Ten years ago young Eve (Rita Tushingham) was struck dumb when she witnessed the violent death of her family at the hands of Canadian Indians, and she has spoken nary a word since. After she escaped the fate of her loved ones, she was adopted by a trader (Rex Sevenoaks) and his wife (Barbara Chilcott), but now she is grown she begins to wonder what her place is in the world. When the steamboat arrives with supplies at the isolated river town, she notes the fallen women being auctioned off to the trappers and worries...
Not to worry, Eve, here comes Oliver Reed to shine a ray of sunlight into your life, although you might not be entirely pleased to see him in the beginning. This may have started out as an adventure yarn, but there's a romantic aspect to The Trap which looked to be aimed at the sort of girl who played hard to get but actually wanted some big, strong brute to gather her up in his arms and get in touch with his sensitive side, all thanks to her benevolent influence, naturally. Tushingham, who keeps looking to be about to speak but doesn't quite, put in a sterling performance in the face of a rampant Reed and managed to make something out of a dubious cliché.
Not that Ollie is terrible, far from it as this most physical actor was in his element as the mountain man who wants a companion to stave off the loneliness he cannot quite bring himself to admit he feels, it's just that his Candian accent wasn't the best, and tended to work against his overall reading of the character. What British viewers would be most distracted by, on the other hand, was Ron Goodwin's music, for the main theme was the same one as used by the BBC for the coverage of the London Marathon - even more alarming was that it had lyrics here, sung by Reed, as if it were some traditional folk song.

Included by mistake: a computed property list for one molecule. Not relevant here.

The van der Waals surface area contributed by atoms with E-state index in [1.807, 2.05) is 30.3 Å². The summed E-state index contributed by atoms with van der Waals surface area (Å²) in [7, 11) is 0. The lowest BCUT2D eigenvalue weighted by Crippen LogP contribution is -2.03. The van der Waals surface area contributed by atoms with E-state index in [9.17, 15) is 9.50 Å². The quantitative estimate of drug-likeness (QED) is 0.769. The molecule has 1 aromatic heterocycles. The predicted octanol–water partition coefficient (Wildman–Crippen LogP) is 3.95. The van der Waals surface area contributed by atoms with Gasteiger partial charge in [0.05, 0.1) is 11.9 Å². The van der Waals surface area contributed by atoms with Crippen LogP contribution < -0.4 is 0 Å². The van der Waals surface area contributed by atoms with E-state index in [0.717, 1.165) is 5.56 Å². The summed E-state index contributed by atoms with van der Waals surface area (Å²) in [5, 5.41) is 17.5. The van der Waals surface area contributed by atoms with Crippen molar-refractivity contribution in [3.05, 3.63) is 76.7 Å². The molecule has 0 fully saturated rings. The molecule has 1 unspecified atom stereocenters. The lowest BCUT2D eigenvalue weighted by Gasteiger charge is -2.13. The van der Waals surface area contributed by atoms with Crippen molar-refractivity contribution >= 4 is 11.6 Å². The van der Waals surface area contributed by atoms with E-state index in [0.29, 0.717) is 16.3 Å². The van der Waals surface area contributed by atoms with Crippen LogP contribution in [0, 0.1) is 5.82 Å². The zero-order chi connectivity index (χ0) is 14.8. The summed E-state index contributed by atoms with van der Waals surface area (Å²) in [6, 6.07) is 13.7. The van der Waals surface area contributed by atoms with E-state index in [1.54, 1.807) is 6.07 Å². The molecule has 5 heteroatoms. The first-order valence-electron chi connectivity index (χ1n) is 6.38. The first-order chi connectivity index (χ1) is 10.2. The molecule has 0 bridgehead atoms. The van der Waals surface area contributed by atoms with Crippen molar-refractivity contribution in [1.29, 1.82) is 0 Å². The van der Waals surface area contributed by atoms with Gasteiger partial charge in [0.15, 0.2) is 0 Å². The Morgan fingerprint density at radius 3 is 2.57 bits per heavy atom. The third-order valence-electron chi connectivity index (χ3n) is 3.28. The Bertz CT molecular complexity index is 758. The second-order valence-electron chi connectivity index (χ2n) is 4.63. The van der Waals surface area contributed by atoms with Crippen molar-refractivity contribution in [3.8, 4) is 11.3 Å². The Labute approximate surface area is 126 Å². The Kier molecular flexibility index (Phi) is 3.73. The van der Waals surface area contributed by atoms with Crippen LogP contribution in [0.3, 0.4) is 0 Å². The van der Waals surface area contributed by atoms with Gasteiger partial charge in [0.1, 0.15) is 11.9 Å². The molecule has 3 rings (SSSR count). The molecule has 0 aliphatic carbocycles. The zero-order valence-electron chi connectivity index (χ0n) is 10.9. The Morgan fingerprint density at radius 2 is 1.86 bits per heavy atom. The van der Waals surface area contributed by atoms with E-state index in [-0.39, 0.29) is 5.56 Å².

"When I'm a man, I'll take me a wife!", "And she shall have diamonds and pearls!", that sort of thing, it sounds authentic unless you have an image in your head of someone dressed as a gorilla huffing and puffing around the streets of the British capital for charity. Anyway, put that to the back of your minds and concentrate on the plot, which was not too bad as these things went. Once Eve has been sold off to Reed's La Bete (meaning The Beast, a fairy tale allusion that just about holds water), much against her wishes, he takes her in his canoe to his log cabin in the wilderness where she spends her time glaring wordlessly at him and pondering how she'll ever get back to some approximation of civilisation.
La Bete makes his living catching and skinning animals for their fur, but after a fashion teaches Eve to hunt for creatures they can eat, and she begins to predictably warm to him without showing much overt affection, smiling demurely at his jokes and seeing the vulnerability underneath that rough exterior, which becomes all the more apparent thanks to a late on twist when he gets careless one day and catches his ankle in one of his own traps. Could that be the trap of the title, or does it refer to the situation Eve has found herself in, or does it more sweepingly indicate the crazy little thing called love? That's up to you, the viewer to decide, but for a rugged outdoors yarn blessed with a woman's touch this was perfectly decent, and Reed and Tushingham made an intriguing couple; set against this striking landscape and you had a film good to look at, if not perhaps as much to listen to, and the sexual politics were more complex than hinted at first glance with Eve stubbornly fighting to retain her identity in harsh surroundings.